Cost of living hits the roof, shop-end prices up 10.3% | business | Hindustan Times
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Cost of living hits the roof, shop-end prices up 10.3%

Maybe you've already noticed, but if you haven't: retail prices of almost all products and services of everyday use - from food to footwear and movie tickets to medicines - rose sharply in April, signaling India's inability to control household inflation, partly stoked by a falling rupee. Up, up and away

business Updated: May 19, 2012 01:48 IST

Maybe you've already noticed, but if you haven't: retail prices of almost all products and services of everyday use - from food to footwear and movie tickets to medicines - rose sharply in April, signaling India's inability to control household inflation, partly stoked by a falling rupee.

Data released on Friday showed that the overall consumer price inflation - a more realistic cost-of-living index because it captures shop-end prices - rose 10.36% in April. In cities, it was even higher at 11.10% against 9.86% in rural India. Retail inflation for March was 9.38%.

This means average middle-income Indians are making adjustments to stay afloat.

"We are cutting expenses where we can," said Swapna Mukerjee, a mother of two in Mayur Vihar. http://www.hindustantimes.com/Images/Popup/2012/5/19-05-pg-01c.jpg

On Friday, finance minister Pranab Mukherjee admitted in a written reply to the Lok Sabha that US credit rating agency Standard and Poor's (S&P) comments on India's worsening fiscal health will have some "perceptional impact".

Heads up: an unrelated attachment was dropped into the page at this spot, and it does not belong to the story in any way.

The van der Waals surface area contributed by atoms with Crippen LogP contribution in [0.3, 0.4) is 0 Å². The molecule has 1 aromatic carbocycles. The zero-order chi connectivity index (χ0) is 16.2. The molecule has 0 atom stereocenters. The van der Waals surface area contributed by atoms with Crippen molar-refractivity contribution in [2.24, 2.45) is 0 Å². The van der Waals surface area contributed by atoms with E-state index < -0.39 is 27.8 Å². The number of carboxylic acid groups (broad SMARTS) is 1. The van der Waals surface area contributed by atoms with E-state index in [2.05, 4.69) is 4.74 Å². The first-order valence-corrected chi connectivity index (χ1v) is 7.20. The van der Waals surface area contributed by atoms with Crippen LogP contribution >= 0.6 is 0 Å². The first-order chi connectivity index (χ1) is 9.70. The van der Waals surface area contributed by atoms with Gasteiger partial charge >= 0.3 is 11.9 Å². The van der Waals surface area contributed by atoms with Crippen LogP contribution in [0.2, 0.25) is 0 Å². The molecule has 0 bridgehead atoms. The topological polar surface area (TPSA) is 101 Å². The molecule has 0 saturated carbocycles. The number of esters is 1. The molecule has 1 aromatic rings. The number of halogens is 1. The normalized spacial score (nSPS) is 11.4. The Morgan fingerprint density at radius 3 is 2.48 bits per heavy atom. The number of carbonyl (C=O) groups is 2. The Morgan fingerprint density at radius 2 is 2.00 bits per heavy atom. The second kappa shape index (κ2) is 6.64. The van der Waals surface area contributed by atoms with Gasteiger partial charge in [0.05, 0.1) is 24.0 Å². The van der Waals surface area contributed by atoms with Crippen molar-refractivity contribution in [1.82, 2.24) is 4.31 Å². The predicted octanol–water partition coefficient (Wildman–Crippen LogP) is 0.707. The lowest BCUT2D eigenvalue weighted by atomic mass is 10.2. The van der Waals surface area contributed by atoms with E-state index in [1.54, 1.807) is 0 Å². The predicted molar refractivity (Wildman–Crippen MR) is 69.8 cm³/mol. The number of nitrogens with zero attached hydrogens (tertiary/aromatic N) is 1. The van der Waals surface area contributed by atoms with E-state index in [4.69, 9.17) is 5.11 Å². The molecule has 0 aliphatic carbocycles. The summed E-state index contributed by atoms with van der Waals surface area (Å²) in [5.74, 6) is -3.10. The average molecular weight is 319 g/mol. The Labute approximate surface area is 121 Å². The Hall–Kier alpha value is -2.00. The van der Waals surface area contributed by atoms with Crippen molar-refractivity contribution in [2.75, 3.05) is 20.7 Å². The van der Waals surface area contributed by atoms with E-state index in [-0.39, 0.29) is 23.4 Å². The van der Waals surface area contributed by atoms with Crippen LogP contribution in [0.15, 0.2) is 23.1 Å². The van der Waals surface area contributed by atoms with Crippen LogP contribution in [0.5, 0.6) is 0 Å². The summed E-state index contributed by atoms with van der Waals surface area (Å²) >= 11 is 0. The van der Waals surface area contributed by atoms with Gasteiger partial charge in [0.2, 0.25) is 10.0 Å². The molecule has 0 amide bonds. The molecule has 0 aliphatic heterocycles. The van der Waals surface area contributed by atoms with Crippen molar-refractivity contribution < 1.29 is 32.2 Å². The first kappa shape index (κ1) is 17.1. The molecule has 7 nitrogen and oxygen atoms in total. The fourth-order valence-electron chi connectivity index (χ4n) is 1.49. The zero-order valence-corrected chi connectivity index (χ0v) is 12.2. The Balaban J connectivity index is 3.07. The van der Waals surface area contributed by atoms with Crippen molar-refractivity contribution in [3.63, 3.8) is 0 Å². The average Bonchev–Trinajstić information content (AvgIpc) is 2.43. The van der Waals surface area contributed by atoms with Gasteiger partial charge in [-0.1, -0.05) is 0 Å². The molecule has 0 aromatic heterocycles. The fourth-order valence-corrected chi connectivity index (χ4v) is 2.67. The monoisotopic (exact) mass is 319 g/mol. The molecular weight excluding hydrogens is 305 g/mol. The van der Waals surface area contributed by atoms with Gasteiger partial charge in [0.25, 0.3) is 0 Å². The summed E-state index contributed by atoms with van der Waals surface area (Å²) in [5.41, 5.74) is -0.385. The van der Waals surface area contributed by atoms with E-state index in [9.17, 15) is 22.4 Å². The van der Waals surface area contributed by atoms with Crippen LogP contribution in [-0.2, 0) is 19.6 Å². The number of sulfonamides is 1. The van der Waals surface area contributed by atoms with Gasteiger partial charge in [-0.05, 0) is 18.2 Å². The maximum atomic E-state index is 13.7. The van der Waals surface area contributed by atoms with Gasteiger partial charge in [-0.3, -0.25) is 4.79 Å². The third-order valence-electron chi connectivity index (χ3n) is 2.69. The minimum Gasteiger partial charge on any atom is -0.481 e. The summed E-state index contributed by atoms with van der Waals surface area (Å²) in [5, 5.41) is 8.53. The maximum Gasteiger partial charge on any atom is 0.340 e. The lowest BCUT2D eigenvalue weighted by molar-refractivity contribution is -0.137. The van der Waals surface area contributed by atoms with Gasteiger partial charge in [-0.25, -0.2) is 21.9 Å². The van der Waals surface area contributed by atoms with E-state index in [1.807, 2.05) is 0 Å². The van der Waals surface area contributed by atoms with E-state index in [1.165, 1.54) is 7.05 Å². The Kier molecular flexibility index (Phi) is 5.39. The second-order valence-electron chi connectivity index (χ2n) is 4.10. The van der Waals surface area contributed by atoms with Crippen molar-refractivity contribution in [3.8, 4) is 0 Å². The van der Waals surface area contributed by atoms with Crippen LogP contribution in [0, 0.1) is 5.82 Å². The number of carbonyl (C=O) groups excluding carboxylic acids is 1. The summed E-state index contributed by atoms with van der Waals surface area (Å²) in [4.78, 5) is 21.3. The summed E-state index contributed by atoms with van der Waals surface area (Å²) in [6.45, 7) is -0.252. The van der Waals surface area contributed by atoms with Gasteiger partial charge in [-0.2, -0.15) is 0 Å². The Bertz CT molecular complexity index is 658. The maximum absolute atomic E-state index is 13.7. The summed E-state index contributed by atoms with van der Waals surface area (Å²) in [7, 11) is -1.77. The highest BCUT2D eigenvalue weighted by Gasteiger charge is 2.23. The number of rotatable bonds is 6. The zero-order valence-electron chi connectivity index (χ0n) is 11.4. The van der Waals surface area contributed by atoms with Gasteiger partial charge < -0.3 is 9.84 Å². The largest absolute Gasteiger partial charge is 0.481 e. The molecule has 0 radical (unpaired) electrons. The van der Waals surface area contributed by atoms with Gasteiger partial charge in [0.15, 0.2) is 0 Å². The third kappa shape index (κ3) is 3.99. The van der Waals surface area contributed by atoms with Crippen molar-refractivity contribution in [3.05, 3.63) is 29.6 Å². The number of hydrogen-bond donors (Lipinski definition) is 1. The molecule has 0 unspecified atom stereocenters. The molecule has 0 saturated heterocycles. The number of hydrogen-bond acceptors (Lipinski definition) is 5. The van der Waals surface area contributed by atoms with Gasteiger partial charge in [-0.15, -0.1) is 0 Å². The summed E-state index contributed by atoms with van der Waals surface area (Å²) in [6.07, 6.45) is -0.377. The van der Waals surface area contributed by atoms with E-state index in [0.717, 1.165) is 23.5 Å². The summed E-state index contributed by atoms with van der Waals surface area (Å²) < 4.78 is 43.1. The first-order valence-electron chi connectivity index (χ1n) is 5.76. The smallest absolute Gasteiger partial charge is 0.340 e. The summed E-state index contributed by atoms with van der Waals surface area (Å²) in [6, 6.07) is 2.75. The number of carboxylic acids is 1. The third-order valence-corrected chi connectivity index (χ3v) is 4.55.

"The government has taken note of these concerns."

On a year-on-year basis, vegetable prices clocked the sharpest rise at 24%, while that of milk and allied products shot up 14.7%. Oil and fats rose 17.5%. Non-alcoholic beverages - like your favourite can of Coke - rose 9.52%.

Prepared meals prices - a proxy for restaurant rates - rose 9.59% partly because the government hiked service taxes and soaring vegetable prices.

Paan and tobacco prices rose 11.3%, while healthcare expenses accelerated 6.9%. Even prices of personal care products went up 8%.

The rupee's falling value -which hit a fresh all-time low at Rs. 54.91 to the dollar - makes imports costlier. This has pushed up prices of many manufactured products that use small quantities of imported raw materials.

On the bourses, stocks tumbled 200 points during the day touching a four-month intra-day low of 15,809 before recovering to close at 16153 points, up 0.5%, or 82 points.

The high prices pose larger macroeconomic problems: the Reserve Bank's scope to cut interest rates to kick-start the economy now looks limited.